“This is a man who brought people together in life, and he continues to bring people together in death.” Those were the words spoken by a CNN news anchor as the cameras rolled on Barack Obama just before he spoke at Nelson Mandela’s funeral. Just before he stepped onstage, the President took the time to greet many of the world leaders and dignitaries who stood on the catwalk near the stage.
Those gathered included Raul Castro, former rebel commander in the Communist Party of Cuba, brother of Fidel Castro, and President of the National Assembly of Cuba since 2008. Obama paused for a moment and stopped to shake his hand on the way to the stage — and from conservative reactions, you’d think it was The Handshake That Shook the World. John McCain compared it to the Chamberlain-Hitler handshake, and said:
“It gives Raul some propaganda to continue to prop up his dictatorial, brutal regime, that’s all…Why should you shake hands with somebody who’s keeping Americans in prison? I mean, what’s the point?”
True to form, Marco Rubio’s cat-like concept of time and context led him to this gem:
“I’m more focused on policy than some moment, but I thought that if he was going to be there and he was going to shake his hand, he should have asked him about these basic freedoms that Mandela is associated with that are systematically denied in Cuba.”
That might be a little more than a “walking by on the way to speak at a funeral” discussion, Marco. Obviously, Marco isn’t the only person to pay the reconciler Mandela lip service, but expect to use his memorial service to gain divisive political traction at home. These are the same people who routinely hijack God for breakfast; Mandela, on that scale, probably amounts to a pre-lunch Tic Tac.
However, most acknowledge that the President did the right thing, setting aside national politics to honor the memory of a great man. Of course, Obama didn’t exactly let Castro and his ilk off the hook — this bit of bait was as barbed as they come:
“There are too many of us who happily embrace Madiba’s legacy of racial reconciliation, but passionately resist even modest reforms that would challenge chronic poverty and growing inequality…There are too many leaders who claim solidarity with Madiba’s struggle for freedom, but do not tolerate dissent from their own people.”
Take note, conservatives: THAT’S a slap to the face. Not a handshake. Of course, everyone knows you’d rather Obama disregard the purpose of the occasion, spat in Castro’s face, told him to shut up, called him poo-poo doody head and said his mom smells like butt. We’ve all seen Bill O’Reilly. But that’s not what a person with any real power does when addressing other people who do.
Diplomacy, first and foremost, is the art of showing respect to people you don’t like; it takes intelligence, an understanding of subtlety and a willingness to embrace reason over personal emotion. So, in a way, it’s understandable that conservatives would fail to grasp the rationale of bowing to the King of Saudi Arabia, or shaking hands with the President of Iran, Fidel Castro or Raul Castro. But showing respect is how people with power get things done, and publicly disrespecting a person who’ll kill 10,000 of his own people to replace lost respect with fear isn’t something that a good leader does. Mandela understood that.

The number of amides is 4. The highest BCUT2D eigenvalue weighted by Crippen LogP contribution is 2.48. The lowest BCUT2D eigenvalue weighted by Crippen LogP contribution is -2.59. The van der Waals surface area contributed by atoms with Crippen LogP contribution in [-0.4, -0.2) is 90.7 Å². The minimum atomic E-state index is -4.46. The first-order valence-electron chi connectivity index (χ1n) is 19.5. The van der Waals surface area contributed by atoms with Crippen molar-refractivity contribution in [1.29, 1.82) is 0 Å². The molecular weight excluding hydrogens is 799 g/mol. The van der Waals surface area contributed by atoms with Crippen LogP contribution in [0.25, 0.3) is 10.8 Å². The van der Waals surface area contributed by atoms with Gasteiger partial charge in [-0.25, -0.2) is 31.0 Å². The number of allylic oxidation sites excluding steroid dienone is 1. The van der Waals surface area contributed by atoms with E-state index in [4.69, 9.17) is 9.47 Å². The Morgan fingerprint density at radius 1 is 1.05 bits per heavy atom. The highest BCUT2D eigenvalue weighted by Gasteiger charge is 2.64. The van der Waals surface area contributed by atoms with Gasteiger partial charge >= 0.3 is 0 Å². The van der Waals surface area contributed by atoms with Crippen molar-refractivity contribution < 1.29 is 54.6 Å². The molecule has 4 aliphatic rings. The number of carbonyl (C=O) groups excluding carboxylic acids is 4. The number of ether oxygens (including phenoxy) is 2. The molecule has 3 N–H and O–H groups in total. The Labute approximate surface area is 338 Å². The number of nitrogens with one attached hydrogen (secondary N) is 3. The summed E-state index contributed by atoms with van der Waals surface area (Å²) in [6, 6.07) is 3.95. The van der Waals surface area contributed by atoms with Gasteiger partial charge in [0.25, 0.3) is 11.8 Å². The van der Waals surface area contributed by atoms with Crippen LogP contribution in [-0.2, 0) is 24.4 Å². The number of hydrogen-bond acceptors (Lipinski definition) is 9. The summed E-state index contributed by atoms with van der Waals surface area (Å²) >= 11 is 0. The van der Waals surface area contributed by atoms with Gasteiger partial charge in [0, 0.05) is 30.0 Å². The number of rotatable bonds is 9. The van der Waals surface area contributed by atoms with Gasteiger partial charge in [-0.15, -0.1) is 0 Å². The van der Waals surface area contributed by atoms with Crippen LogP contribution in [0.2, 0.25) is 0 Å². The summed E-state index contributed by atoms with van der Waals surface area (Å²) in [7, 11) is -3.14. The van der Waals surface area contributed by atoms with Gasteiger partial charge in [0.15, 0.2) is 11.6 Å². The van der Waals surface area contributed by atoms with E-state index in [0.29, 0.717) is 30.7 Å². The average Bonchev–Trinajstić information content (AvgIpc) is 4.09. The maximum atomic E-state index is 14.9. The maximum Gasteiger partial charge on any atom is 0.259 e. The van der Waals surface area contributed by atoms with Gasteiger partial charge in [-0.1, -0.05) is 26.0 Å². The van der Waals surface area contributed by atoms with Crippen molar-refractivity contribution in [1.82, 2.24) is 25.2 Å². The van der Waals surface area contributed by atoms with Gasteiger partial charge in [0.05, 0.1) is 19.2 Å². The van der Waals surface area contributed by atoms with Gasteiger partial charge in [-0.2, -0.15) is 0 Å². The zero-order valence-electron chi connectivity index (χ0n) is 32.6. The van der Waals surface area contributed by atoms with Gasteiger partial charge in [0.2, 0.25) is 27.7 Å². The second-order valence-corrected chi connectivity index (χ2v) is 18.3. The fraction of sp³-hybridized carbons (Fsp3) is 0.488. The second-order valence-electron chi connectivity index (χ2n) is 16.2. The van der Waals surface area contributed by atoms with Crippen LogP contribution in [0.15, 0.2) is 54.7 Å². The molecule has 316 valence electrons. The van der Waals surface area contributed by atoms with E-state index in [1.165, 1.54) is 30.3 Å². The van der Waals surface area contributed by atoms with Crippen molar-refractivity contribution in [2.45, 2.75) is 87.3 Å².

So did these guys. Some of the following handshakes were simply photo ops, and others had real political meaning. Some meant pretty much nothing of merit. But all were instances of American Presidents coming palm to palm with often brutal dictators, many of them from hostile regimes.
Ronald Reagan and Mobutu Sese Seko
Reagan shook hands with this Zairian dictator in 1983. Seko was so evil, he’s practically served as a role model for every ruthless Banana Republic Dictator since. Fresh off of murdering thousands of his own people, Seko won the praise of Ronald Reagan for graciously extending amnesty to his political opponents.
Nixon and Fidel Castro
This meeting took place in 1959 while Nixon was Eisenhower’s vice president, just after Castro’s forces took over Cuba. This was a first effort from the U.S. to steer Castro away from the “radical” politics that eventually led to the murders of 75,000 people and alliance with the Soviet Union. Well, it couldn’t hurt to try.
Gerald Ford and Augusto Pinochet
Augusto Pinochet was Chili’s resident dictator while Gerald Ford was in office, which had more than a little to do with the U.S. itself. Pinochet’s brutal coup d’etat was in every way enabled by the C.I.A., which saw this as an opportunity to displace the democratically elected Marxist Unidad Popular government. Pinochet, who was elected by the C.I.A., murdered about 3,200 people, imprisoned about 80,000 and tortured approximately 30,000 men women and children.
Kennedy and the Shah of Iran
Another C.I.A. job, the Shah of Iran, owed everything short of his soul to the American government. No surprise then that Kennedy wasn’t afraid to shake his hand — the same hand that signed the death warrants for about 3,500 of his own people.
Nixon and Mao Zedong
To be fair, it wasn’t Nixon’s fault that Chairman Evil was in office when the U.S. finally broke through China’s self-imposed isolationism. It was a historic time, so not even a crook could be forgiven for this one. Even so, you have to wonder how Nixon managed to smile at the reflection of 40 to 70 million starved-to-death Chinese in Mao’s forehead.
Necessity makes for strange bedfellows, perhaps none so strange as the Allied powers. The Allies’ alliance with Joseph Stalin is one of the many uncomfortable shadows of WWII.
Bush, Obama and former KGB Colonel Vladmir Putin
What exactly does a person have to do to become a colonel in an organization known for terrorizing, kidnapping and torturing civilians from its own country and many others? We don’t even want to know — and apparently, neither do President’s Obama or Dubya Bush.